115th Boston Marathon | Faces in the crowd

These stories had an enjoyable end

Get Adobe Flash player
By Maggie Cassidy
Globe Correspondent / April 19, 2011

E-mail this article

Invalid E-mail address
Invalid E-mail address

Sending your article

Your article has been sent.

Text size +

Molly Stout ran the 115th Boston Marathon yesterday with a piece of paper folded in her hand. Written on it were the names of 26 cancer patients and people lost to cancer — a list of Stout’s “mile dedications.’’

“Each mile, I was trying to think about who it was dedicated to, just to try to help me through it,’’ said Stout, who ran her first Boston while raising money for the American Cancer Society.

Stout dedicated her 26th mile to her father, John J. Coleman Jr., who lost his battle with lung cancer in May 2005. Together they watched the Marathon go through Hopkinton, with Stout sitting on her father’s shoulders, when she was a young girl.

“I definitely thought of him the whole race, just thinking, ‘Please be with me, help me finish this,’ ’’ she said.

Stout was one of four runners the Globe profiled last week who overcame obstacles in qualifying to run the world’s oldest annual marathon. For Stout, it was missing her qualifying time by 30 minutes in humid weather last April, only to succeed three weeks later.

While yesterday was a tad warmer than she would have liked, the result was nothing like her flubbed qualifier. Stout, who lives in Avon Lake, Ohio, ran a personal best of 3 hours 29 minutes 15 seconds, about seven minutes better than her previous PR.

“I felt like I was dreaming the whole time,’’ Stout said. “After all the disappointments I’ve had in other races, it was finally the perfect race for me.’’

Michele Parnell feared her chances at Boston were lost when her planned qualifier, the 2010 Myrtle Beach Marathon, was canceled at the last minute because of a snowstorm. Panicked, she got up at 4 a.m. and drove eight hours through inclement weather to Gainesville, Fla., to run the Five Points of Life Marathon — without even knowing if the race was still on.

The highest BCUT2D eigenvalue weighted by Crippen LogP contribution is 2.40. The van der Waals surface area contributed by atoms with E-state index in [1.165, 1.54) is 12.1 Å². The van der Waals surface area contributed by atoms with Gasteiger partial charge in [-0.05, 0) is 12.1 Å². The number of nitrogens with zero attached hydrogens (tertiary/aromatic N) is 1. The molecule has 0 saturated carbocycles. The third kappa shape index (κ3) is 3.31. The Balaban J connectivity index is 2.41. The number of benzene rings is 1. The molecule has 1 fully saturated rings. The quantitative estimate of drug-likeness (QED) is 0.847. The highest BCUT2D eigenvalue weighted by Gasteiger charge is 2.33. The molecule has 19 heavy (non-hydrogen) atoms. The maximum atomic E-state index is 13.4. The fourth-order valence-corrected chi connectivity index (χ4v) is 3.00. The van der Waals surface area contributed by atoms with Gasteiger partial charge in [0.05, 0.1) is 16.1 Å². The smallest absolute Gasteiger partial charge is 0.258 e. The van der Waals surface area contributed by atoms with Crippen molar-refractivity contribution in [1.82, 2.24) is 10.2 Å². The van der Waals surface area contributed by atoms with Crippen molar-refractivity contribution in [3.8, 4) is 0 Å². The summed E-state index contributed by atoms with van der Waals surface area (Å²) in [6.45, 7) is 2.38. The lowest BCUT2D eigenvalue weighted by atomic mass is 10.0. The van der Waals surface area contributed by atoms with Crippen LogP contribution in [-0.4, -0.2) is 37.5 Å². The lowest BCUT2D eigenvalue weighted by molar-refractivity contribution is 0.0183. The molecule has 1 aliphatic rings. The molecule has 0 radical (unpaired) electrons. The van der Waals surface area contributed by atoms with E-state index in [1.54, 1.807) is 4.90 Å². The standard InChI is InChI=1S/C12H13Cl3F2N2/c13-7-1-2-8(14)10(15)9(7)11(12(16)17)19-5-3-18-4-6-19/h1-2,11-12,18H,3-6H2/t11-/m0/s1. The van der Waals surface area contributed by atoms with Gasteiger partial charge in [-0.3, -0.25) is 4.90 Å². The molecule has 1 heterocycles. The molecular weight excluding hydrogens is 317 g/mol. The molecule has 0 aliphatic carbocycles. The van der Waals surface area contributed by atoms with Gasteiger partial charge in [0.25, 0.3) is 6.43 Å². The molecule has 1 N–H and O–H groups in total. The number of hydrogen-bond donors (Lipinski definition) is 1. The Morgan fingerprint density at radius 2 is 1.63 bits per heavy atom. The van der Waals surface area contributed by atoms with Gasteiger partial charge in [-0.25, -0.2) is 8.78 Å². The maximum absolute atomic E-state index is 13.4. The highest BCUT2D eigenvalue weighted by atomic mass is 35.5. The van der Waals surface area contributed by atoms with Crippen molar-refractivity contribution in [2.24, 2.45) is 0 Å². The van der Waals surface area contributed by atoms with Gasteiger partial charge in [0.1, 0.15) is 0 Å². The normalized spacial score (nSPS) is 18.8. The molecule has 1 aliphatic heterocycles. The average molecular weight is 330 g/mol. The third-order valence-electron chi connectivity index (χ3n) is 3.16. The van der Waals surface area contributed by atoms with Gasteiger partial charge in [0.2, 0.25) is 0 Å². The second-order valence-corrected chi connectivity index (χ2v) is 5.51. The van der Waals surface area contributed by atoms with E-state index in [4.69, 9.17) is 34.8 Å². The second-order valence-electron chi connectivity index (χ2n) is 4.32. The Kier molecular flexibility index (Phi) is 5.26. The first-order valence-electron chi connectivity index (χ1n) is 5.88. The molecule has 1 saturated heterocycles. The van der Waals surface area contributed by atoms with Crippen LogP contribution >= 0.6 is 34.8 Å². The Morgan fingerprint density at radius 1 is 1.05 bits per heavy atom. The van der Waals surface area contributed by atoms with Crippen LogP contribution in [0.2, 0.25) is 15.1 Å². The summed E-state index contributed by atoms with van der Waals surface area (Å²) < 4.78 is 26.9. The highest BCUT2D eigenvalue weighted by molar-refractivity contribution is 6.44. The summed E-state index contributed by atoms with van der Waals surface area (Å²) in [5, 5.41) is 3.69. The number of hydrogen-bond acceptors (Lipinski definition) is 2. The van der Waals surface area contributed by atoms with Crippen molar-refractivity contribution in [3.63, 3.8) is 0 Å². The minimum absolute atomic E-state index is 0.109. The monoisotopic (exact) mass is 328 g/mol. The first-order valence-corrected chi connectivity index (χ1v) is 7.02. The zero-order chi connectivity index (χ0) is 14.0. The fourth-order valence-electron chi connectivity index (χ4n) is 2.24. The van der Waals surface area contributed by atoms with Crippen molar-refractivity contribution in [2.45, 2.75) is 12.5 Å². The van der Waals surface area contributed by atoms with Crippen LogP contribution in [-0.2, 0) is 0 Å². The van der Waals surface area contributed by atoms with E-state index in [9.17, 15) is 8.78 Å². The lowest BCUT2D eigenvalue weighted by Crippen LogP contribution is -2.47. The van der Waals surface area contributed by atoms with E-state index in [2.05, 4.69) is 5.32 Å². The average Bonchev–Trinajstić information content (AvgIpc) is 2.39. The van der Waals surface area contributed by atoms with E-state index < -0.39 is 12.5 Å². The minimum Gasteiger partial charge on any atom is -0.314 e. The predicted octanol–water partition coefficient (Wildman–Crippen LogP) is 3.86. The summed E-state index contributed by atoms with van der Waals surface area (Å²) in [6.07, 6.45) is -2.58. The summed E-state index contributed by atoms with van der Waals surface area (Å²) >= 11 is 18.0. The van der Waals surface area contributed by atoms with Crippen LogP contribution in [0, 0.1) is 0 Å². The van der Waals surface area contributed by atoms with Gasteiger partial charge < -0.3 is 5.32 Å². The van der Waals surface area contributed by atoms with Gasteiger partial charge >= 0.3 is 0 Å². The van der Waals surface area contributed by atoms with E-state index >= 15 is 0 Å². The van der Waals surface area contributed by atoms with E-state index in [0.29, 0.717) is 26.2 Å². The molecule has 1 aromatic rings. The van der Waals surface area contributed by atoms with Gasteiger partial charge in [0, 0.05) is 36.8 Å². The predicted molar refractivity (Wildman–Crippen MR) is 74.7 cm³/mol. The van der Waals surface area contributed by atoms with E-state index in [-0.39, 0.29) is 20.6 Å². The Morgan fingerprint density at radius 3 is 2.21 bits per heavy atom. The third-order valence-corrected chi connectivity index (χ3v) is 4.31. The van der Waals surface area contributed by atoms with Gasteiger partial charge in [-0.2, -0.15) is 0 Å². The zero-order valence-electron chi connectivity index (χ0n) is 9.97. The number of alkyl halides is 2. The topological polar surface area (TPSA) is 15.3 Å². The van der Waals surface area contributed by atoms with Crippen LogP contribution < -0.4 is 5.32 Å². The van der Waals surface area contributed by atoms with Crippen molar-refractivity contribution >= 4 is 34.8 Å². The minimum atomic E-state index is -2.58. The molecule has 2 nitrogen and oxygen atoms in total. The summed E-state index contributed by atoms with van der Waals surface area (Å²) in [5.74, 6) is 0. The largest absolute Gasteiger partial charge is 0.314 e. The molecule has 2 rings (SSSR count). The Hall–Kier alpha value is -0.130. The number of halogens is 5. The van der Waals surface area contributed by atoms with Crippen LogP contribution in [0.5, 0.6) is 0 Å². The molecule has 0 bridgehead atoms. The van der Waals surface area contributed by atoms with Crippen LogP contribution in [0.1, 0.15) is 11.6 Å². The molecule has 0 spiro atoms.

She finished the smaller, hillier race in 3:36:40, a personal best by about 50 minutes. Compared with her trek to Gainesville, she enjoyed a relaxing journey on her first visit to Boston, arriving with her family by plane Saturday, and finishing in 3:43:35 yesterday.

Parnell enjoyed some unforgettable sights between Hopkinton and Boston — from costumed runners including a barefoot Tarzan to perennial participants Dick and Rick Hoyt.

“It was just the most amazing thing to see him pushing his son in the wheelchair,’’ she said. “It was such an inspiration. To be running on the same course as them was unbelievable.’’

While her time wasn’t a personal best, the experience was among her personal favorites.

“It’s just an amazing feeling to officially say I’ve finished the Boston Marathon,’’ she said. “I’ve achieved an important goal today. It’s a dream come true.’’

The same could be said for Chris Roberts, who four years ago could not have believed he would run Boston. He had good reason: Back then, the 6-foot Roberts weighed 238 pounds and could barely finish a quarter-mile in four minutes on a treadmill.

Now 70 pounds lighter thanks in part to running, Roberts has run two Bostons — in 2010, when he finished in 3:12:46, and yesterday, when he bested that time by about four minutes at 3:08:48.

Roberts struggled during the hills, he said, and felt a little disappointed after missing his goal time of 3:05. But he was happy to get high-fives from his family, who watched him whiz by in Natick, and plans to return to Boston next year.

For now, he will return to work as a financial adviser in Pennsylvania — and begin training for an ironman event in October.

Mike Niebrzydowski also had a big day. After missing the qualifying time by four seconds in 2009 and hitting it with only three seconds to spare last year, he finished in 3:34:45.

While the tribulations of qualifying for the Boston Marathon were stressful, Niebrzydowski said he wouldn’t trade the experience.

“It makes it a little bit more interesting to have a story rather than just going out and doing it the first time,’’ he said. “It makes it more rewarding.’’

GlobeMarathon on Twitter

    waiting for twitterWaiting for to feed in the latest...